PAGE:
Almost one year later to the day, Jamail dropped his bombshell. Sworn testimony taken in connection with Jamail’s two suits revealed a troubling subtext to the whole CMI affair. For one thing, BFI had indeed bankrolled opposition to the competing landfill. It was all Fulbright and Jaworski’s idea, BFI executive vice president Norman Myers insisted in a deposition. But let’s let Myers’ lawyer tell it the way he told it to a federal jury last spring. “My client was sitting in his office minding his own business when the telephone rang. It was Bill Parse, a partner in the firm of Fulbright and Jaworski.” Parse and Pennington were preparing for the CMI hearing, but the expense of opposing the permit was mounting. Would BFI have any interest in helping the landowners out? Myers wanted to know if BFI could do it without creating problems for itself under the antitrust law. Fulbright researched the question and sent BFI a memo saying that funding the CMI opponents was legal.

Court documents show that a trust account named after one of the Katy landowners, the Nelson family, was established at Fulbright to handle opposition expenses—the “slush fund” Jamail was later to inveigh against. BFI contributed to the account, and Oliver Pennington used the money to hire expert witnesses.

Then, as the CMI hearing drew to a close, Myers got another phone call. And again Myers’ lawyer was at pains to depict the executive as a victim of circumstance. “My client was sitting in his office minding his own business and the telephone rings,” the lawyer told the jury. “It’s Jack Ogg. He expresses knowledge of what was going on at the CMI hearing and in essence tells Myers, ‘I think I can be of help to you.’” It had never occurred to him to hire another lawyer, Myers testified in a deposition. Myers said he called Pennington, who advised that yes, Ogg could be of help; perhaps Ogg could talk to Mr. Carmichael. Ogg was hired by BFI for $25,000. At about the same time, some of the landowners fighting the CMI permit hired Ogg for another $25,000, all or part of which was paid by BFI.

Ogg, as it turned out, was no stranger to either the landfill business or BFI. He and two law partners had once owned 20 per cent of the Whispering Pines landfill, which they sold in 1978 to BFI. The company guaranteed Ogg a minimum of $539,460. To reach that sum, Ogg gets 6.6 per cent of the Whispering Pines gate receipts for twenty years or 4 per cent of the total gate receipts from all BFI landfills within ten miles of Harris County for twenty years, whichever is greater. Those terms give Ogg compelling reason to want to squelch any competitive threat to BFI.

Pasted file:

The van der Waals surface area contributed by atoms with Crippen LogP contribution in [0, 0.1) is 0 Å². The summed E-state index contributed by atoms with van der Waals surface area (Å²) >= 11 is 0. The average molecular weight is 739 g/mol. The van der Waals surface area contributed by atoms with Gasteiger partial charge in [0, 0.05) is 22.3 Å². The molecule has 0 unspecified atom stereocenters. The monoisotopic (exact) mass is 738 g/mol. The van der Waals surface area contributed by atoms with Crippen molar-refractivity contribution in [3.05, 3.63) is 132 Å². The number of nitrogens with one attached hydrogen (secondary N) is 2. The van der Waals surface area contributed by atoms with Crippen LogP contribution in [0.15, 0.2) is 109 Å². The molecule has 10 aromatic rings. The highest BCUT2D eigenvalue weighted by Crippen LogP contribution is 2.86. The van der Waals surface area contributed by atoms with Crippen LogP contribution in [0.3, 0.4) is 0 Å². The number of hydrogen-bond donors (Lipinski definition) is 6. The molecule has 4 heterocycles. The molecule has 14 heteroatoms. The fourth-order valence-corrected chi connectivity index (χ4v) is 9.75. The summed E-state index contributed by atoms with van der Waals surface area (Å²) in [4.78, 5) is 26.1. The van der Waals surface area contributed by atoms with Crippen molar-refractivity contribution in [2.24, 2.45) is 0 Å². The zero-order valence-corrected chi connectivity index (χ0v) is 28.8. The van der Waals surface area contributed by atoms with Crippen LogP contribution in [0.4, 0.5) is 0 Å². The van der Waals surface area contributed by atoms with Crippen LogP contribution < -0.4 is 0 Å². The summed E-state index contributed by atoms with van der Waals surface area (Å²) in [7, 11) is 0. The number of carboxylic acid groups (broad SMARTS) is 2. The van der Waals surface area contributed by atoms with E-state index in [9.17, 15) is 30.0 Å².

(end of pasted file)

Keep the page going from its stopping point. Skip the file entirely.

When the suits came to trial last spring, Ogg contended that his $50,000 in fees was perfectly legitimate. He had been hired, he testified in a deposition, to work on any appeal CMI might file if the company didn’t get its permit. Since there was no appeal, his legal services were not used, Ogg said.

However, that was not to say that Ogg did nothing regarding the CMI application. What he did was start talking to Jack Carmichael. In late spring 1979, before the hearing started, Carmichael received a phone call from Ogg. A Carmichael affidavit shows that Ogg spoke against CMI’s application, told Carmichael that he had constituents who opposed it, and claimed not to be representing anyone in the matter. Then on August 17, three days after the hearing ended, Ogg took Carmichael to lunch at the Common Market, a casual spot near the Capitol. The two discussed the status of CMI’s application. Carmichael remembers that numerous people approached their table to pay respects to the senator. The Monday after his lunch with Ogg, Carmichael ordered the new fault study of CMI’s site—a simple coincidence, he said later. In mid-September Ogg asked Carmichael to come to his Senate office. Again he asked about the status of CMI’s application. Carmichael said he couldn’t discuss it. At no time did Ogg disclose that he was an attorney for BFI or that he received royalties from Whispering Pines, Carmichael testified. At Christmas that year, Ogg sent a $4.50 bottle of Moselle wine to Carmichael at his office.